Relief from Stay in bankruptcy is an important subject. When a debtor files for bankruptcy, an automatic stay goes into effect prohibiting creditors from taking any action of any kind to collect a debt. It stops all lawsuits including foreclosures and evictions. It’s against federal law for a creditor to violate the stay. However, creditors have the right to ask the bankruptcy court to lift the stay, which is done by the filing of a Motion for Relief from Stay. Once the motion is filed, the debtor has the right to defend the motion. If the stay is lifted, the creditor may then proceed with its collection efforts, typically completing its foreclosure action.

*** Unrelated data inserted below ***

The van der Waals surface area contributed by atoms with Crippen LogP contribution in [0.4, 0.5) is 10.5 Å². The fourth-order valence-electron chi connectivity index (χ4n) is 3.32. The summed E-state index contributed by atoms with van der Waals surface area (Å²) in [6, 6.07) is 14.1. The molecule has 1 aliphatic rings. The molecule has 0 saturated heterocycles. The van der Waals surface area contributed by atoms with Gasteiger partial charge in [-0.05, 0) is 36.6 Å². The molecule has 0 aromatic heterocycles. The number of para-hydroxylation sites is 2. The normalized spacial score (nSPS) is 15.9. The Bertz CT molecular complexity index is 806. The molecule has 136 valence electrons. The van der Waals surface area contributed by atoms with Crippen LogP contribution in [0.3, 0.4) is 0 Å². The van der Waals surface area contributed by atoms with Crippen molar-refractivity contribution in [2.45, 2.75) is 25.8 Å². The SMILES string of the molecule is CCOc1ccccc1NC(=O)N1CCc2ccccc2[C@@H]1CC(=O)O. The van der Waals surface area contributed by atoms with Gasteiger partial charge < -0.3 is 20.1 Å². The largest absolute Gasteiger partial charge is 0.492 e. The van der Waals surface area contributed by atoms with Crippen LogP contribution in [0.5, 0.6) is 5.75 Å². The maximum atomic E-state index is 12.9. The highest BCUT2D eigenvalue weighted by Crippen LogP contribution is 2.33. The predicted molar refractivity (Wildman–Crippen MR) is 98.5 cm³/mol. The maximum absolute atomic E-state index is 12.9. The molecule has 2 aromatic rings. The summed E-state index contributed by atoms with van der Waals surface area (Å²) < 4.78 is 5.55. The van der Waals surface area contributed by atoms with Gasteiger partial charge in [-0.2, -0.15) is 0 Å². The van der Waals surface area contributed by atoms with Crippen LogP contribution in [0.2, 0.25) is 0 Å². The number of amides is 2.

The local rule in Southern District of Florida amendments include the following amendments:
The automatic stay generally applies only to actions against a debtor. However, in chapter 12 and 13 cases, the stay also applies to non-debtors who are also liable on a consumer debt of a debtor, such as a joint credit card, or a car loan co-signed by a debtor’s relative. It is not limited to spouses of a debtor. It applies to any person who is jointly responsible for a debt. Creditors seeking relief to continue their collection efforts against a co-debtor must seek relief under §1201(c) or §1301(c).
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